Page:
Archie Manning was the New Orleans Saints' quarterback for 13 years. In his post-NFL career, he serves in public relations and consulting capacities for several local, regional and national companies.
Manning was kind enough to speak with our staff about his football career, passing on one’s legacy and service to the community. Manning spoke at the opening general session at NECA 2021 Nashville on Sunday, Oct. 10. A limited number of signed footballs were available and sponsored by Southwire.
Manning shared personal stories in a Q&A style talk with emcee David Meade.
"Leadership and teamwork are the keys to success," Manning said. "To be a leader you to have to earn respect, and being accountable is how to be a good teammate."
Registrants can watch it on-demand until Nov. 12.
What drew you to the game of football, and what goals did you have for yourself as a player?
I grew up across the street from a school in a small town. As a youngster, I used to stand in my front yard and watch PE class. A lot of times they would play football, and I would walk to the football field and watch practice. We played a lot of football in the yard, at the playground and sometimes in a vacant lot. I looked forward to when I could play organized football, and I enjoyed it. I played all sports, but I particularly wanted to play football.
Goals—basically, I just wanted to play high school football. My goal was to be as good a player as I could be in high school. I didn’t think much about playing college football until I got offers. Fortunately, I was offered a few scholarships. I grew up loving Ole Miss [University of Mississippi] and when I had a chance to play college ball, Ole Miss was where I wanted to play.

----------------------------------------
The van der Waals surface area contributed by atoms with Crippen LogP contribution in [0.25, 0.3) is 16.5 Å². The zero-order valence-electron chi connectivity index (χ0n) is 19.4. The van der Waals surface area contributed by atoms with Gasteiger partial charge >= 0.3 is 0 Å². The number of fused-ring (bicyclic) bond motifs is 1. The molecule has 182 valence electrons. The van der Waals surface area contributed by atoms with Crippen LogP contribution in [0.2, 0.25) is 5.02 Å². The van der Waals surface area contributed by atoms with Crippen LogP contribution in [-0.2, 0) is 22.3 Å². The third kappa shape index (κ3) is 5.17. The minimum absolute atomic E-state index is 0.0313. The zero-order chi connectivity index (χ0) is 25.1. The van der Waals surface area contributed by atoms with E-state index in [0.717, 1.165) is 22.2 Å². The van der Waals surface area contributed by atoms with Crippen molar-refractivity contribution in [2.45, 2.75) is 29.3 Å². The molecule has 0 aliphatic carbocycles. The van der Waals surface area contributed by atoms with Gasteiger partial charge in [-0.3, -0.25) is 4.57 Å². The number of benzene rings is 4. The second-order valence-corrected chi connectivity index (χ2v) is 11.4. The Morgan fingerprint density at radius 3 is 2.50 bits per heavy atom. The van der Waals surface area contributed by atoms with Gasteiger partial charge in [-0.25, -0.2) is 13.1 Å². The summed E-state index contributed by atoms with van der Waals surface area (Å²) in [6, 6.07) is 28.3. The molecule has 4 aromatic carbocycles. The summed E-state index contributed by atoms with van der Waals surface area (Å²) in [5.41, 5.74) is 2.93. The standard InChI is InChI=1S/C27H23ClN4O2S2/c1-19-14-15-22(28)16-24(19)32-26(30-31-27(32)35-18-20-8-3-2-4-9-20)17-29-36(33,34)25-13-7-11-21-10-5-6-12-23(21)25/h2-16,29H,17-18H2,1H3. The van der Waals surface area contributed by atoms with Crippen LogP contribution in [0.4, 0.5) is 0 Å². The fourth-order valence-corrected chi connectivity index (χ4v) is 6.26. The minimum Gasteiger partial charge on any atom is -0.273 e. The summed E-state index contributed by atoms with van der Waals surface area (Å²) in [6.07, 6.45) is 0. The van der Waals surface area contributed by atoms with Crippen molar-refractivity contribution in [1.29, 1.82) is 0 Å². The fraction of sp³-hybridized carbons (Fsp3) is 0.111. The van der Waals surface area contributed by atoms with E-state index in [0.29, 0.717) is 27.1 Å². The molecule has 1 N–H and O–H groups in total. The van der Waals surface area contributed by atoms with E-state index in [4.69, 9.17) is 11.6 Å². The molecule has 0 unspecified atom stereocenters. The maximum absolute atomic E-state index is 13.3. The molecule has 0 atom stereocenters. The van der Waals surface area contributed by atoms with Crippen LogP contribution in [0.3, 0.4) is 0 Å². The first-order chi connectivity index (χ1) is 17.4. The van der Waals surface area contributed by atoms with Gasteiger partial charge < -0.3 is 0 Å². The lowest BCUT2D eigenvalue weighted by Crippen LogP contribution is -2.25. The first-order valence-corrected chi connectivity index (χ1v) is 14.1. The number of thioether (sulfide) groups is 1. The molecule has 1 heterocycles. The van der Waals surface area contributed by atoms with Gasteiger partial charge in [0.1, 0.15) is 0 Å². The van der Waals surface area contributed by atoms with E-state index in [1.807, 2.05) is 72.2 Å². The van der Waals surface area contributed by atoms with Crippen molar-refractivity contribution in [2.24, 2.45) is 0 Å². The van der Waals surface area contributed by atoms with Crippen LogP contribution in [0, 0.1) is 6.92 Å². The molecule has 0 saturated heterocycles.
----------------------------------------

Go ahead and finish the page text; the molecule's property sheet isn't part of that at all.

What has it been like as a former player watching your sons Eli and Peyton, and now your grandson Arch, take up football and find so much success in the game?
It was not a goal or a dream of mine for my sons or my grandson to play college or pro football. But the fact that they worked at it and were fortunate enough to play, it’s been a lot of fun to watch them. And all of them have given us a lot of joy.
For electrical contractors hoping to pass on the legacy of their career to their children (and maybe even their grandchildren), like you did, what advice would you give them?
Well, I don’t think you push too hard. That can be dangerous. I think the plan is for them to be passionate about it and want to do it, but be careful of making it too easy, just giving them a title. They need to work and earn it.
You’ve made a significant commitment to community service off the field, including working with the Louisiana Special Olympics and helping the community after Hurricane Katrina, and have received several awards for your service. What drives you to contribute to your community in this way, and what do you hope to contribute through your service?
I feel like I am blessed to be in that position and to be asked to help others, so I feel like it’s part of giving back. And it’s a very satisfying feeling to be able to help others who aren’t as fortunate as you.
What advice would you give people or companies wanting to participate in service to their own communities?
I look at it as an obligation in our society to help others and lift them up when the opportunity occurs.